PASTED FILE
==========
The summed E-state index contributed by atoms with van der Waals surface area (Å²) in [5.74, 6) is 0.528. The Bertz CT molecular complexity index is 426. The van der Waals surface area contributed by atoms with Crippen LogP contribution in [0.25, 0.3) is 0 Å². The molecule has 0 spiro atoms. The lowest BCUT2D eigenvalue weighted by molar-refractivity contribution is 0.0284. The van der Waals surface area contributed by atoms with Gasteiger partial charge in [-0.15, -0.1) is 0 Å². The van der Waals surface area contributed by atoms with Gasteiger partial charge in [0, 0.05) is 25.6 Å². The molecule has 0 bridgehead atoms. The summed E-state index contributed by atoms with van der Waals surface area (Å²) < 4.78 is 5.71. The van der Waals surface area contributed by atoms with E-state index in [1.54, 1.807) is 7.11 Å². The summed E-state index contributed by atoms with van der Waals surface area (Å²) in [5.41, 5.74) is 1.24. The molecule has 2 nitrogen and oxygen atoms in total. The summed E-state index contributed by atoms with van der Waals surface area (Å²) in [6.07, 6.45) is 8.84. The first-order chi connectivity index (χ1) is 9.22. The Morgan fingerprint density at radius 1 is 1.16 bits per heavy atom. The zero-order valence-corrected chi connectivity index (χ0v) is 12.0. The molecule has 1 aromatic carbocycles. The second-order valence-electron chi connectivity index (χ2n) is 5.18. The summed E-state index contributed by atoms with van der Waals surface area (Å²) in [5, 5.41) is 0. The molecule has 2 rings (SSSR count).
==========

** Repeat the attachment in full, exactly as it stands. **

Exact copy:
The summed E-state index contributed by atoms with van der Waals surface area (Å²) in [5.74, 6) is 0.528. The Bertz CT molecular complexity index is 426. The van der Waals surface area contributed by atoms with Crippen LogP contribution in [0.25, 0.3) is 0 Å². The molecule has 0 spiro atoms. The lowest BCUT2D eigenvalue weighted by molar-refractivity contribution is 0.0284. The van der Waals surface area contributed by atoms with Gasteiger partial charge in [-0.15, -0.1) is 0 Å². The van der Waals surface area contributed by atoms with Gasteiger partial charge in [0, 0.05) is 25.6 Å². The molecule has 0 bridgehead atoms. The summed E-state index contributed by atoms with van der Waals surface area (Å²) < 4.78 is 5.71. The van der Waals surface area contributed by atoms with E-state index in [1.54, 1.807) is 7.11 Å². The summed E-state index contributed by atoms with van der Waals surface area (Å²) in [5.41, 5.74) is 1.24. The molecule has 2 nitrogen and oxygen atoms in total. The summed E-state index contributed by atoms with van der Waals surface area (Å²) in [6.07, 6.45) is 8.84. The first-order chi connectivity index (χ1) is 9.22. The Morgan fingerprint density at radius 1 is 1.16 bits per heavy atom. The zero-order valence-corrected chi connectivity index (χ0v) is 12.0. The molecule has 1 aromatic carbocycles. The second-order valence-electron chi connectivity index (χ2n) is 5.18. The summed E-state index contributed by atoms with van der Waals surface area (Å²) in [5, 5.41) is 0. The molecule has 2 rings (SSSR count).